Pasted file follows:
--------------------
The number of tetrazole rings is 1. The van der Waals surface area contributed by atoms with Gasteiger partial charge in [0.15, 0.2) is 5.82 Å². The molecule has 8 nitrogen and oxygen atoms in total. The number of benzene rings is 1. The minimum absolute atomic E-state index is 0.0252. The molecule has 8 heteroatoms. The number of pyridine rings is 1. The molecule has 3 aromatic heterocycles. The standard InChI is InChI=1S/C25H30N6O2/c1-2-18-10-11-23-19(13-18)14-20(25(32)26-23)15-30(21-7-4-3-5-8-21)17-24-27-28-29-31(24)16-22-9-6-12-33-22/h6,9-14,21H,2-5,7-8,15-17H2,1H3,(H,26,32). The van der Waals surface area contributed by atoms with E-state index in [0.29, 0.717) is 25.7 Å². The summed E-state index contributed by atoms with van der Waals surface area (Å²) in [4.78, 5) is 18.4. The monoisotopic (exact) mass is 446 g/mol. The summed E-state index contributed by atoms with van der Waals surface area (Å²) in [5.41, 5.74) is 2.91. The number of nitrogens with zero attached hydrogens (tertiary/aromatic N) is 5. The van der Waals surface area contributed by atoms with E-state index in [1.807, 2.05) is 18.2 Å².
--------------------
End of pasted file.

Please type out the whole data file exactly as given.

The number of tetrazole rings is 1. The van der Waals surface area contributed by atoms with Gasteiger partial charge in [0.15, 0.2) is 5.82 Å². The molecule has 8 nitrogen and oxygen atoms in total. The number of benzene rings is 1. The minimum absolute atomic E-state index is 0.0252. The molecule has 8 heteroatoms. The number of pyridine rings is 1. The molecule has 3 aromatic heterocycles. The standard InChI is InChI=1S/C25H30N6O2/c1-2-18-10-11-23-19(13-18)14-20(25(32)26-23)15-30(21-7-4-3-5-8-21)17-24-27-28-29-31(24)16-22-9-6-12-33-22/h6,9-14,21H,2-5,7-8,15-17H2,1H3,(H,26,32). The van der Waals surface area contributed by atoms with E-state index in [0.29, 0.717) is 25.7 Å². The summed E-state index contributed by atoms with van der Waals surface area (Å²) in [4.78, 5) is 18.4. The monoisotopic (exact) mass is 446 g/mol. The summed E-state index contributed by atoms with van der Waals surface area (Å²) in [5.41, 5.74) is 2.91. The number of nitrogens with zero attached hydrogens (tertiary/aromatic N) is 5. The van der Waals surface area contributed by atoms with E-state index in [1.807, 2.05) is 18.2 Å².